Nov. 2 (Bloomberg) -- Thames Water Utilities Ltd., the U.K.’s largest privately owned water supplier, sees potential to add solar power installations at about 10 percent of its 3,500 operational sites, its head of energy said.
The utility already buys power from solar plants installed at 41 sites including waste facilities with a combined 5.9 megawatts and aims to add 2.9 megawatts more by March, energy and carbon manager John Gilbert said in an interview.
Kemble Water Holdings Ltd.’s Thames Water unit, which provides water and sewage services to 14 million customers in the London area and the Thames Valley, generates 14 percent of its electricity from renewable energy sources. It hopes to boost that to 20 percent by 2015. Most of its alternative energy comes from anaerobic digestion plants that generate power using methane from sewage.
“The company uses a lot of electricity to pump water so we look to exploit any opportunities from renewable energy, aiming to control the cost of power and to reduce carbon emissions” Gilbert said by phone. “PV is a natural extension to our renewable energy portfolio.”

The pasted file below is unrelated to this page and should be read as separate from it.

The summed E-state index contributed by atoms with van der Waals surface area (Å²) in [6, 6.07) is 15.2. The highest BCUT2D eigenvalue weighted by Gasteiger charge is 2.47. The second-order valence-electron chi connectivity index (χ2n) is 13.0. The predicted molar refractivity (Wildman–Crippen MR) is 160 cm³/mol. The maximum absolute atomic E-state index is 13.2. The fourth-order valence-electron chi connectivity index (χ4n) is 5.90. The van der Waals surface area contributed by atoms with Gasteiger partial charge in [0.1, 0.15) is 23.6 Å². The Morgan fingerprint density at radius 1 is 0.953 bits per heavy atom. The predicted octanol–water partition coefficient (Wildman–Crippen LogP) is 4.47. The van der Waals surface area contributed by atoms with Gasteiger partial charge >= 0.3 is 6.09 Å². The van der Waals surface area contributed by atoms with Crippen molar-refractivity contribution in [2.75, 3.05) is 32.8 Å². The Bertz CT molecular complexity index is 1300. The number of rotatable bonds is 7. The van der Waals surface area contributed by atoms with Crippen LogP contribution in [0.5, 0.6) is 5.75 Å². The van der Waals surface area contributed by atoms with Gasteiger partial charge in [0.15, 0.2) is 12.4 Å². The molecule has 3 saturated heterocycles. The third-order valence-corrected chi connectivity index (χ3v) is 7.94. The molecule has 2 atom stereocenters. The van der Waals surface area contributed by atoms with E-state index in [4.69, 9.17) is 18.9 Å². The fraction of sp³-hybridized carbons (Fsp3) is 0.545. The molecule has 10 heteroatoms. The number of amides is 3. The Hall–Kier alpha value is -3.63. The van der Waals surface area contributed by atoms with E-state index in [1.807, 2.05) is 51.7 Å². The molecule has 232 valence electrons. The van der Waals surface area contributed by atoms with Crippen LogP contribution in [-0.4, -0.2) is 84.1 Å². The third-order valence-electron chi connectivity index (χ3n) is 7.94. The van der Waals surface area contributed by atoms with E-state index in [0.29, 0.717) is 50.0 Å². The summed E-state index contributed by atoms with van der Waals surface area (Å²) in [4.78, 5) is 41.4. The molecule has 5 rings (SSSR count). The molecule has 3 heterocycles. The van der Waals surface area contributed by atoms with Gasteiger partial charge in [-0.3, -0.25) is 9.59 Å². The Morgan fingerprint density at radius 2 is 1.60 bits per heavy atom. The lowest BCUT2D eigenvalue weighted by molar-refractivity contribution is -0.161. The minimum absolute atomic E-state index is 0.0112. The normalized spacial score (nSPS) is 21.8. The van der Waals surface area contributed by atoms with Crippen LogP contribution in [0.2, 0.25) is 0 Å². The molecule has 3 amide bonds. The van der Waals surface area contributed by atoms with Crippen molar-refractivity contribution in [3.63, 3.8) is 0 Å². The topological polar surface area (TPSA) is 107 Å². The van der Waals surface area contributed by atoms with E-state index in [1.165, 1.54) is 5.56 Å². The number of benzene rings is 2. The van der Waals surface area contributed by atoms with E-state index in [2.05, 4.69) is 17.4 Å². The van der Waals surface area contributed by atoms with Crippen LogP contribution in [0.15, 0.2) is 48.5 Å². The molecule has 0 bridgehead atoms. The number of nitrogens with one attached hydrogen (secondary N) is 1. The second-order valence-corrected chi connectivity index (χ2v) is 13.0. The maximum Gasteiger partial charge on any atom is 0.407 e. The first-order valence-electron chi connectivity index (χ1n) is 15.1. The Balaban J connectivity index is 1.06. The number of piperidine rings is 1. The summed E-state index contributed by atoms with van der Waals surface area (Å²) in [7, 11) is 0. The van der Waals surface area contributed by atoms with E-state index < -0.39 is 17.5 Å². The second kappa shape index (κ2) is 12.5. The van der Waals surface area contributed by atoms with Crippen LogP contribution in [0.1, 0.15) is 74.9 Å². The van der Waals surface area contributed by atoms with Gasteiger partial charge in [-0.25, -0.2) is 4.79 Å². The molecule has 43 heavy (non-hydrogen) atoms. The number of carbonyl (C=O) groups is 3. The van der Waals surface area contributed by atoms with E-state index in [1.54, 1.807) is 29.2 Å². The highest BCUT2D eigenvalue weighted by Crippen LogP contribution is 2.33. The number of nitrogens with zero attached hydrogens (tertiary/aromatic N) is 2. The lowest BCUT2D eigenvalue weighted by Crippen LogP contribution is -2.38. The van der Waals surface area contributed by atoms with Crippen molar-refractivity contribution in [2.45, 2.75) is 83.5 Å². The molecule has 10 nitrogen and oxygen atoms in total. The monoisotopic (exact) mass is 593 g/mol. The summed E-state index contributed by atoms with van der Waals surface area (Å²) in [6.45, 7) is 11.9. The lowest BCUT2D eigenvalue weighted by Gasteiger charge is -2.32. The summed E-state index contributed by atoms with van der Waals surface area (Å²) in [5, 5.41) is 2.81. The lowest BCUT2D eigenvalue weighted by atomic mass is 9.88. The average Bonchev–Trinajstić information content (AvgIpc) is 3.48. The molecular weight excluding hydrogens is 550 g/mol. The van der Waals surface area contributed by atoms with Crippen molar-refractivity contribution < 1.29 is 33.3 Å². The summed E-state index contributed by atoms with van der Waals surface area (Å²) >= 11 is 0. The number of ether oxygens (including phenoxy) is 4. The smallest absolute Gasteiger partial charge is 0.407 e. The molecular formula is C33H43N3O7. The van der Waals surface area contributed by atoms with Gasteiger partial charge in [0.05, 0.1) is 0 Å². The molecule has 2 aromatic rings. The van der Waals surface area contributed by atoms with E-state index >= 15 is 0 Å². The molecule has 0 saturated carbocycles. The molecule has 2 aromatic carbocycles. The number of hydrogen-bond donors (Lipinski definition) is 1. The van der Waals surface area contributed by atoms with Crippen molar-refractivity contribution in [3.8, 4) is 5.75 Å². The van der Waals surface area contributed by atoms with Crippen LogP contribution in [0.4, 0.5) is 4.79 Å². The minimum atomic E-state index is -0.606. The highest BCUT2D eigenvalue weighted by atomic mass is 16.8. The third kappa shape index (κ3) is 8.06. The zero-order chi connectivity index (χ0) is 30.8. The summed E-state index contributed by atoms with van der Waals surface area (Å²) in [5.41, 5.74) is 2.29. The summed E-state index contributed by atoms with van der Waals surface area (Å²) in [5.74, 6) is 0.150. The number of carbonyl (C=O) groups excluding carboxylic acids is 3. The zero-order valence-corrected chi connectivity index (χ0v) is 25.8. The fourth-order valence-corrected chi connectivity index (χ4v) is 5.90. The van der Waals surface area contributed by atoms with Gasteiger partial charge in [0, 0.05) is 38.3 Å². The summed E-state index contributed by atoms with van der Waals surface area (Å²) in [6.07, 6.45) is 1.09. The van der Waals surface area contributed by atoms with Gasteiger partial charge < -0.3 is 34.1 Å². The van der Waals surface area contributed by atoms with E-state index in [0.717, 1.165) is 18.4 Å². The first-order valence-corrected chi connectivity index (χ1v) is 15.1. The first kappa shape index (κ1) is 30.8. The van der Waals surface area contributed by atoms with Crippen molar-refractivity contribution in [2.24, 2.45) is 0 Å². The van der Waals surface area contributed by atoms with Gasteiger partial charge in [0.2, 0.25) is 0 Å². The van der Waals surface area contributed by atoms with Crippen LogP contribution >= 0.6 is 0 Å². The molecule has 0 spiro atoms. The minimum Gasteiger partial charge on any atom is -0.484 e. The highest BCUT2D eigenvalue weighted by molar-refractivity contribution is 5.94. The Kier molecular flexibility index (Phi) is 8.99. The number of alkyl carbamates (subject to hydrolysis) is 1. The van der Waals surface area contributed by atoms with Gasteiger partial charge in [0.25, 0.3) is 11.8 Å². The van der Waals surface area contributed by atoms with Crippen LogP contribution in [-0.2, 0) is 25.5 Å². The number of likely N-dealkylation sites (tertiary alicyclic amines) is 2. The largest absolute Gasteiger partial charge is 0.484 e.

Thames Water, acquired in 2001 by the German utility RWE AG and then bought by Kemble Water five years later, signs long-term power purchase agreements with developers to buy power from solar plants installed in its sites. It agreed to the U.K.’s first solar PPA last year, a 25-year contract valued at 7 million pounds ($11.2 million) with developer Ennoviga Solar Ltd. for 3.7 megawatts at three sites.
Solar PPAs offer “competitive” prices for electricity for Thames Water, according to Gilbert. In these deals, the Reading-based company aims to pay rates below wholesale market prices for power and to consume the energy generated on site to avoid losses, he said.
The utility, which is also building two wind turbines, has a framework agreement with four solar developers comprising Ennoviga, British Gas, Promo and Infinity, the energy manager said. The developers own the plants and also receive feed-in tariffs, or guaranteed premium rates for clean energy.
There’s potential to build at least 12 megawatts in total, or almost 1 percent of the company’s annual electricity needs, Gilbert said. Thames Water is also looking at installing projects on some of its water tanks, which could increase this potential, and at the viability of multi-megawatt plants using the so-called renewable obligation certificates, he said.
To contact the reporter on this story: Marc Roca in London at email@example.com
To contact the editor responsible for this story: Randall Hackley at firstname.lastname@example.org